MAGIC VALLEY — One in ten Americans face food insecurity, but for college students, that issue is even worse.
More than 30% of college students face hunger issues, which can impact students' mental health and in some cases, lead them to drop out.
To help fight this issue and ensure college students don't have to worry about where their next meal is coming from, Chobani is partnering with Swipe out hunger to help fund food security efforts at 23 different colleges.
“We came across this issue of one in three college students facing some type of hunger issues which just rattled us. It just doesn’t even make any sense, and we said hey, we’d like to do our part and help build awareness," Peter McGuinness, President, and COO of Chobani said.
One of the problems with fighting college hunger has been a lack of awareness on this issue.
“It’s this stigma of well, if I’m a college student, I’m not supposed to be hungry. I’m supposed to be the type of person that has this taken care of, whether it’s through my parents or financial aid. But we know that one in four students in college right now are parents," Rachel Sumekh, Founder and CEO of Swipe Out Hunger, said.
According to Feeding America, more than 70% of college students are nontraditional, meaning they enrolled part-time in school and working full-time. 14% of students are also single parents, and on top of the rising education costs, many adult students are struggling to make ends meet.
“So I think the first thing you have to do is break down those stereotypes. Not all college kids are ok, and not all college kids have means, and not all college kids are 18-21. So then when you start to unpack that and break that down, you can start to understand why 1 in 3 can be hungry," McGuinness said.
College hunger is an issue Swipe Out Hunger has been fighting since 2010. The organization started after founder and CEO Rachel Sumekh, along with friends, noticed the issue first-hand.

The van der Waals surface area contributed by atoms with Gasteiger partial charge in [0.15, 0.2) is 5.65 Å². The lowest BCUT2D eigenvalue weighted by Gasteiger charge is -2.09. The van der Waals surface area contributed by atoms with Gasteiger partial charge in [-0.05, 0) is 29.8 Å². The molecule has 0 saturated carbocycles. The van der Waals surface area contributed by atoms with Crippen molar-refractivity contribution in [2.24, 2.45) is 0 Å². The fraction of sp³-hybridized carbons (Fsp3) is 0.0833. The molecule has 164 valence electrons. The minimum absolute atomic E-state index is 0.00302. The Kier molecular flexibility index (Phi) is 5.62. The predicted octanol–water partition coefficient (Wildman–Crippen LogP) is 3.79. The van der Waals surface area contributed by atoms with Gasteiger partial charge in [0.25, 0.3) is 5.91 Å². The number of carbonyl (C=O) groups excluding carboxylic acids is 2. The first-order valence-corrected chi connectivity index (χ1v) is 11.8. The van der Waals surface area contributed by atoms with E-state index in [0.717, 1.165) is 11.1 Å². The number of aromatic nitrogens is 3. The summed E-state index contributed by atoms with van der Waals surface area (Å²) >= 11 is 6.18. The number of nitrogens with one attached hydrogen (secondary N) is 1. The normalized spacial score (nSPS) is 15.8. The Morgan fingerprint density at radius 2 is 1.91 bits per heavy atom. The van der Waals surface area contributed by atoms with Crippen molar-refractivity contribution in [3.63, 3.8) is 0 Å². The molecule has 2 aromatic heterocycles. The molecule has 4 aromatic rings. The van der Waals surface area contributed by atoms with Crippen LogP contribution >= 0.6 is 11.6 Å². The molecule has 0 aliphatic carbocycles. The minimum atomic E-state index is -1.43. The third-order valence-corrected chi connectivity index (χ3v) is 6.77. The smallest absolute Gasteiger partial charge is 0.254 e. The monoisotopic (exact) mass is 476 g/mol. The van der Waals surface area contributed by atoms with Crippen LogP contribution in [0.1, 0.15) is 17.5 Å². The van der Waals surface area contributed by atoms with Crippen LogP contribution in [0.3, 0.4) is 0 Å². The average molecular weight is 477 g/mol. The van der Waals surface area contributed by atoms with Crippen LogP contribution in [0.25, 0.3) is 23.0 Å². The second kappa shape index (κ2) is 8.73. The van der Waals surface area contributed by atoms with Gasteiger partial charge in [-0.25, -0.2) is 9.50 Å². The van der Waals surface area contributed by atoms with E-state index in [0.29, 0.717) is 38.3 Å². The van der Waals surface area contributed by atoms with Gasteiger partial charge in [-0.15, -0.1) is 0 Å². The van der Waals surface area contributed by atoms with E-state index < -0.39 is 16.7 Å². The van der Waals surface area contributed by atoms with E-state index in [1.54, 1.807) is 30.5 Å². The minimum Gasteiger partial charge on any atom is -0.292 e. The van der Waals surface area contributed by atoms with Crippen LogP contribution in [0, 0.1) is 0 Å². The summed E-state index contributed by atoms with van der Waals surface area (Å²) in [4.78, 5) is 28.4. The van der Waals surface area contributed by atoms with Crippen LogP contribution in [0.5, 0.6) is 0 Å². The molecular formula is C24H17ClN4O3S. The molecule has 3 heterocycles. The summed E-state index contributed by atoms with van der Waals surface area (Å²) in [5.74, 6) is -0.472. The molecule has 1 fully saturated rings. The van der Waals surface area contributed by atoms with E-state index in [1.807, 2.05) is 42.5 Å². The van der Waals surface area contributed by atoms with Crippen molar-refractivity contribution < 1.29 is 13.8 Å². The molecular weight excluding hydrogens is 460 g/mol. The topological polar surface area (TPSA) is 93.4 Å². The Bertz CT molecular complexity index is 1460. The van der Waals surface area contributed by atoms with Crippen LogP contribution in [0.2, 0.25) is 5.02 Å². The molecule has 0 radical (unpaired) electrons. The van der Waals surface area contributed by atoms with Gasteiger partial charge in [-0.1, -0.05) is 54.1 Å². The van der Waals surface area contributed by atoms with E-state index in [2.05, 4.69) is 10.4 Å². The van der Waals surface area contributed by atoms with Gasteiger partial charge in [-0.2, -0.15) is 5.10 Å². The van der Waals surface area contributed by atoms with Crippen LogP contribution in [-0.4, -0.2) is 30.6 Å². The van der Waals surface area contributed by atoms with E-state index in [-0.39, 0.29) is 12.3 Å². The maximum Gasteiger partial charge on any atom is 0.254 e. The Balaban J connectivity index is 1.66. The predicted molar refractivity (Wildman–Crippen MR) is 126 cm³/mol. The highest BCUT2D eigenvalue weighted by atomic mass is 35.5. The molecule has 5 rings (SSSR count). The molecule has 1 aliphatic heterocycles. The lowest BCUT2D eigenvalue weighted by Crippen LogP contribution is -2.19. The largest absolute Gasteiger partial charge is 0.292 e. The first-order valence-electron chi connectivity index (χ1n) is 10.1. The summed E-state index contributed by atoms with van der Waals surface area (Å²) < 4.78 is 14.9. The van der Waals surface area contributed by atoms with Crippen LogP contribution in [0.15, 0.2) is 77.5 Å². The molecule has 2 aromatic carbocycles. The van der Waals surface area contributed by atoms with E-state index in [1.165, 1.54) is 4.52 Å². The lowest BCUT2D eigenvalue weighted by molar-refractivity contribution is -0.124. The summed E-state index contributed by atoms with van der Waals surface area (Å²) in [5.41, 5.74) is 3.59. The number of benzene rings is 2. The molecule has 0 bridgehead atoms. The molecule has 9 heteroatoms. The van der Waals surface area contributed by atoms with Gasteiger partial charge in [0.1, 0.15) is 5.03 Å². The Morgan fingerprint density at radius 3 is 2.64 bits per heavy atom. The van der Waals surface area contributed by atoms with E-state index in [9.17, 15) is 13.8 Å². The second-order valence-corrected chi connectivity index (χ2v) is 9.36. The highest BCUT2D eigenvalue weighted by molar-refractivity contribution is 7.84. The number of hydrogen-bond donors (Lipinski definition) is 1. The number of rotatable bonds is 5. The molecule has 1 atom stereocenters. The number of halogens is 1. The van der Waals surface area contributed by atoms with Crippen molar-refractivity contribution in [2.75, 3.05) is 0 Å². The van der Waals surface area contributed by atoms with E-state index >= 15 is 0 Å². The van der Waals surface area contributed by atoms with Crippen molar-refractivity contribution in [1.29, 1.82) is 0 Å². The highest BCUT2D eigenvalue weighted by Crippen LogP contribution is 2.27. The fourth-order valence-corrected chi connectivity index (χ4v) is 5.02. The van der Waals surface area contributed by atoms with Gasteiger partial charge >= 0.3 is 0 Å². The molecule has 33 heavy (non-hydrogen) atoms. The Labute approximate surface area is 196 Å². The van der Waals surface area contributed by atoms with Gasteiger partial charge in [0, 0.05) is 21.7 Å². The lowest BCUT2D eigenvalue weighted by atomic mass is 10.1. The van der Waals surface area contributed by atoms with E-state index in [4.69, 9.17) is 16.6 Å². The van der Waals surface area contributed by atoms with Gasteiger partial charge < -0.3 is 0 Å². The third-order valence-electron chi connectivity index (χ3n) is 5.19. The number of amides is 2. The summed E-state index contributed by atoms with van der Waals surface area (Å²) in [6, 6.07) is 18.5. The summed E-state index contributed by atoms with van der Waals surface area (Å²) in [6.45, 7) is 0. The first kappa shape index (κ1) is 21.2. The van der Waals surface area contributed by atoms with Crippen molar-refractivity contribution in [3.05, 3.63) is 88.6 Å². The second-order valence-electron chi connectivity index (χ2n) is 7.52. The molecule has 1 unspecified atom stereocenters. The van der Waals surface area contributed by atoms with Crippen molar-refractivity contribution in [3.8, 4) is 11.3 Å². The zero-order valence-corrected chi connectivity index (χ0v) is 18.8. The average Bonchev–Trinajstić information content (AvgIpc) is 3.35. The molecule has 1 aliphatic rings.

“For us, it was just starting with seeing our hungry friends, helping to start a food pantry and as word got out about what we were doing hundreds of campuses have reached out saying we have hungry students too my friends are food insecure. How do we do something about this," Sumekh said.
For Sumekh, she says this issue hits close to home.
“My parents came to this country with a dream, and it was because of programs like free school lunch that they had a piece of mind that their kids are fed and they went off and achieved the American dream. Now in America we provide this dream of the college degree and what pathway that opens up for you and so our hope is that we can see that dream delivered on," Sumekh said.
With the help of Swipe Out Hunger, Chobani is funding food security efforts at 23 colleges through Idaho and New York State.
“Our goal is to end college student hunger. It is solvable. It’s a specific period of time, people are hungry. Feed them while they’re in school help them graduate and we’ll have a stronger country for it," Sumekh said.
For more information you can visit Swipe Out hunger's website.